Steve Jobs: Brilliant, visionary, and (like most of us) imperfect

Apple store, Boston's Back Bay (by David Yamada)

Public reaction to the passing of Apple’s Steve Jobs after a long struggle with pancreatic cancer has become a phenomenon in itself. News media have devoted tons of space and time to stories praising his inventive, visionary work. Facebook was inundated immediately with expressions of sadness from Apple fans. Grateful customers have left flowers and notes outside of Apple stores, as this photo I took on Sunday attests.

When was the last time we saw such an outpouring of affection and mourning surrounding the death of a company executive and entrepreneur?

Remarkable personal legacy

I’m writing this article on my MacBook. Earlier this year, I bought an iPad. Though I don’t use it often, I’ve got an iPod too. And were it not for my loathing of cell phones, I probably would’ve replaced my ancient flip phone (with antenna!) with an iPhone as well.

So yes, I understand how Steve Jobs changed the way millions of people work and play, especially when our lives cross with digital technology. He believed in making products that were, in his words, “insanely great,” and quite often, he succeeded.

Many associate Jobs with his more recent innovations, but if you want to learn more about the early days of the digital world he helped to create, check out Steven Levy’s Hackers: Heroes of the Computer Revolution (1984) and Insanely Great: The Life and Times of Macintosh, the Computer That Changed Everything (2000 ed.).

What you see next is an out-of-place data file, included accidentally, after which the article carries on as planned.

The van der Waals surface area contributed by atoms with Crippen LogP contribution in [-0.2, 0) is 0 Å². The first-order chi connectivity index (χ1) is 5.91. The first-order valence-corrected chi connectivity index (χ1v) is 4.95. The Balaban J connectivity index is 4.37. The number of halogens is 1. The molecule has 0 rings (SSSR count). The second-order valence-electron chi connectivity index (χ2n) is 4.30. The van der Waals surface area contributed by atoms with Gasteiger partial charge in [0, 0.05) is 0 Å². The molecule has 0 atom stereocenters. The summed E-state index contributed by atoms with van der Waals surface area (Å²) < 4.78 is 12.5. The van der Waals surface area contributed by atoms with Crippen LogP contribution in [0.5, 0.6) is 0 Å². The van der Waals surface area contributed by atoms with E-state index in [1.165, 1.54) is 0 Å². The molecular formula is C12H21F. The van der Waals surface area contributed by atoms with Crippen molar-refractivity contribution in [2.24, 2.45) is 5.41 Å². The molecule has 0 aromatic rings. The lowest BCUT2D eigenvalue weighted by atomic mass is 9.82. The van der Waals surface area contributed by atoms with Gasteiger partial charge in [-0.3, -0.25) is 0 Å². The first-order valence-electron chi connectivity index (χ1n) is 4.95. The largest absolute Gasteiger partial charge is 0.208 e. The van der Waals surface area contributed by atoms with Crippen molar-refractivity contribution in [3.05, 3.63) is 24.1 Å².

But he could be a bully

Nevertheless, those interested in effective management should not overlook that Jobs was an extremely demanding boss who could become a bullying one. As David Streitfeld observed last week in the New York Times (link here), he “chewed out subordinates and partners who failed to deliver, trashed competitors who did not measure up and told know-it-all pundits to take a hike.”

In 2009, Forbes magazine named Jobs to its “Bullying Bosses Hall of Fame” (link here), noting that he “is known for his obsessive attention to detail and iron-fisted management style. He is often accused of making his subordinates cry and firing employees arbitrarily.”

Jobs was a genius, intolerant of what he perceived to be marginal work. Forbes pointed out that some of his subordinates produced the best work of their careers, but surely others withered under the blistering criticism.

Life lessons

Steve Jobs envisioned and created digital machines that have changed the everyday lives of millions. However, we can praise his body of work without ignoring that — like most of us — he had some things he should work on. After all, the lives of remarkable people yield more useful lessons when we regard them as gifted and imperfect human beings, rather than as icons.

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Related post

What will be your body of work?

3 responses

  1. There is nothing wrong with being a bossy boss or with expecting perfection, but bullying decreases productivity. I have to wonder what wonderful things his employees could have done without the bullying.

  2. True. Demanding better doesn’t have to become bullying. You can teach people, inspire them, challenge them, group them in different groups to learn from each other, etc.

    I may never have had the impact on the world that Jobs had, but my colleagues know they can count on me for good work, creative inspiration, and a morale-booster when they need it. I can live with that.

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